The search is back on for a spacecraft that disappeared during a landing attempt on Mars nearly six years ago, and there are hints that the location of the Mars Polar Lander might have been found.

Mars Polar Lander was headed for a touchdown near the south pole of Mars Dec. 3, 1999, but the spacecraft never reported home after it began its descent to the surface.

An investigation of the mishap concluded that the most probable cause of the failure was the generation of spurious signals when the spacecraft’s legs were deployed during descent.

Those bogus signals are thought to have given a false indication that the spacecraft had actually touched down. That, in turn, resulted in a premature shutdown of Mars Polar Lander’s descent engines, which would have resulted in the spacecraft crashing into the surface with devastating speed somewhere in the south pole region of Mars.

Mars Polar Lander was designed as one of the so-called “faster, better, cheaper” programs NASA put together in the 1990s with the goal of conducting highly focused missions for relatively small sums. During the Mars Polar Lander’s descent through the martian atmosphere, NASA received no telemetry data, so there was no way to know whether it reached its terminal descent propulsion phase. Even if it did , it is almost certain that early engine shutdown occurred, an investigative report concluded.

But nobody really knows what happened.

Alternative views

Following the loss of the Mars Polar Lander, NASA and the then National Imagery and Mapping Agency — now the National Geospatial-Intelligence Agency — combined forces to search for the missing spacecraft.

In their search for the lander or its wreckage during 2001, a study team pored over high-resolution imagery gathered by NASA’s Mars Global Surveyor (MGS) spacecraft, now in orbit around the red planet, in the hopes of spotting the lander and related gear, including a protective aeroshell, heat shield and parachute.

But doing so proved challenging, to say the least. One of the principal difficulties in finding the lander using images from the MGS is that the Mars Polar Lander is only somewhat larger — about six-and-a-half feet across — than the smallest objects the orbiter’s camera could see on the surface of Mars at that time.

Despite the problems, in an initial analysis, National Imagery and Mapping Agency researchers reviewed and assessed features seen in several images that they believe could indicate the presence of the lander and its protective aeroshell.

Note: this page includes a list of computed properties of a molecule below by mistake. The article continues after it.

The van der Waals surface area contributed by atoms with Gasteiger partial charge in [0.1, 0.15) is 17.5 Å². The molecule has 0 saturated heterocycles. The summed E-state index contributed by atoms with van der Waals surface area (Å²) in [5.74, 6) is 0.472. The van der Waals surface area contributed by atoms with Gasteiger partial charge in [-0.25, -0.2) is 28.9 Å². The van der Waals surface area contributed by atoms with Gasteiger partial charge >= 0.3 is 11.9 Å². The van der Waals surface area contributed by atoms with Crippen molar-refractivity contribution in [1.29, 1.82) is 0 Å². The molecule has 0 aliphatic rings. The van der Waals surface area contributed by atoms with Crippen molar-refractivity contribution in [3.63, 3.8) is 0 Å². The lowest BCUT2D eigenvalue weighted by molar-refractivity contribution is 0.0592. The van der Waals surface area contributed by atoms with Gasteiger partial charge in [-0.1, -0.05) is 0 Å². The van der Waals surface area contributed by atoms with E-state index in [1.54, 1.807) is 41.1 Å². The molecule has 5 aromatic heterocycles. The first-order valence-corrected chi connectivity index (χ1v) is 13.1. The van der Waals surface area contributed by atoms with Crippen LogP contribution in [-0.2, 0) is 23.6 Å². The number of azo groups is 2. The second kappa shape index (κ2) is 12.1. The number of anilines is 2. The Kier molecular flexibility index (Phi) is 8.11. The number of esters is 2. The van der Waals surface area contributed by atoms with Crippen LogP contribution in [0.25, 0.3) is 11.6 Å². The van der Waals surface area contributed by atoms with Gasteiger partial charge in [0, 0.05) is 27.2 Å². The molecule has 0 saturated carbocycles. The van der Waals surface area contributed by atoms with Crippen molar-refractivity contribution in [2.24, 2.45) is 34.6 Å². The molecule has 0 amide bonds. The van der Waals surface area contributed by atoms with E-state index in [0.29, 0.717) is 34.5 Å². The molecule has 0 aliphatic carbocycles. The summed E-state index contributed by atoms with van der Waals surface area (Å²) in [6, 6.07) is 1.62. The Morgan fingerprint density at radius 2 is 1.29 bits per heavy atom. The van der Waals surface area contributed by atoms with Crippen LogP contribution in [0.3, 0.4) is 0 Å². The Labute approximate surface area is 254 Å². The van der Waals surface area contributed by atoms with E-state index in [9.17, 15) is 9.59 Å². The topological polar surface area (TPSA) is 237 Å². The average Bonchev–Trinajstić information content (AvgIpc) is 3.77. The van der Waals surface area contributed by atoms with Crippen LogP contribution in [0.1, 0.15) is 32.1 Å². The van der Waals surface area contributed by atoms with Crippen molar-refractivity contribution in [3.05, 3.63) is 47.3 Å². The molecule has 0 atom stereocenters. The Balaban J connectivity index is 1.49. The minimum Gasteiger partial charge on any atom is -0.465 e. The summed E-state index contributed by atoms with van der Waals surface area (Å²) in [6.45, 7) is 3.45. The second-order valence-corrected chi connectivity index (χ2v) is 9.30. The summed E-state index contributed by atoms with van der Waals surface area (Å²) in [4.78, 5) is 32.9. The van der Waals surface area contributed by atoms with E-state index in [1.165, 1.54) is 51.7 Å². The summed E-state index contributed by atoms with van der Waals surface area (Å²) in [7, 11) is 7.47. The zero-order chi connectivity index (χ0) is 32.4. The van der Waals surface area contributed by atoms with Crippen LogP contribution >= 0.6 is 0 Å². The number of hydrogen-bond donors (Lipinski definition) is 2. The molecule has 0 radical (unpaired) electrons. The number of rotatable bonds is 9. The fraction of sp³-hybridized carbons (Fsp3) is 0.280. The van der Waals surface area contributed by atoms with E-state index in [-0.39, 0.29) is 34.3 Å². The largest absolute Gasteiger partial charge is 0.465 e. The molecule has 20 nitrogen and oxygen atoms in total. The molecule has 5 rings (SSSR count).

But an alternative view presented by NASA was that these features could be noise introduced by the camera system.

New observational tool

Fast forward to 2005. Enter, once again, the Mars Global Surveyor and its Mars Orbiter Camera , which is controlled from an operations center at Malin Space Science Systems in San Diego, Calif.

At the March meeting of the Lunar and Planetary Science Conference in League City, Texas, researchers described how the Mars Orbiter Camera is being used to obtain far-higher resolution imagery than it was originally designed to do .

The tactic is called “cPROTO”, short for compensated Pitch and Roll Targeted Observation, according to a paper that researchers Michael Malin and Ken Edgett, of Malin Space Science Systems, presented at the scientific meeting.

To acquire a cPROTO image, the entire MGS spacecraft is moved in pitch and roll directions, the team reported. “The ‘c’ in ‘cPROTO’ is for planetary motion compensation. While the Mars Global Surveyor is pitching and rolling as it orbits Mars, the planet also is rotating underneath it. The spacecraft’s pitch and roll are timed to account for the rotation of Mars, as well as the desired image resolution and target location,” according to their research paper.

Whereabouts of landers

Several tries are often needed to gather an image of a specific target because unexpected motions of the Mars Global Surveyor can cause specific targets to be missed by miles. Another problem is that only certain parts of Mars are accessible to cPROTO imaging at specific times during the year.

In addition, researchers have used a method called PROTO imaging, which uses no compensation for the rotation of Mars, to look for the lander. Both techniques have proven workable and produced images that not only were ideal for studying martian landforms and geologic materials, but also produced images of the locations of the Mars Exploration Rovers, Spirit and Opportunity.

Other PROTO and cPROTO efforts imaged the Viking and Mars Pathfinder landing sites.

Attempts also were made to image the British-built Beagle 2 landing locations. That spacecraft also failed to phone home in late 2003. A small impact crater was detected, “unusual for that part of Isidis Planitia,” a feature that also had a dark dune in it, Malin and Edgett said in their paper.

Additionally, the two researchers added that cPROTO images of candidate locations for the Mars Polar Lander are scheduled to be attempted this year.

Sources said the Malin Space Science Systems team is hot on the trail of the missing Mars Polar Lander and suggested that the Mars Global Surveyor in cPROTO mode would be trained on a suspected Mars spot this month.

While they expect those observations to be challenging, what really happened to Mars Polar Lander may soon, quite literally, be resolved.

Leonard David has been reporting on space activities for nearly 50 years. He is the 2010 winner of the prestigious National Space Club Press Award and recently co-authored with Apollo 11’s Buzz Aldrin the book “Mission to Mars — My Vision for Space...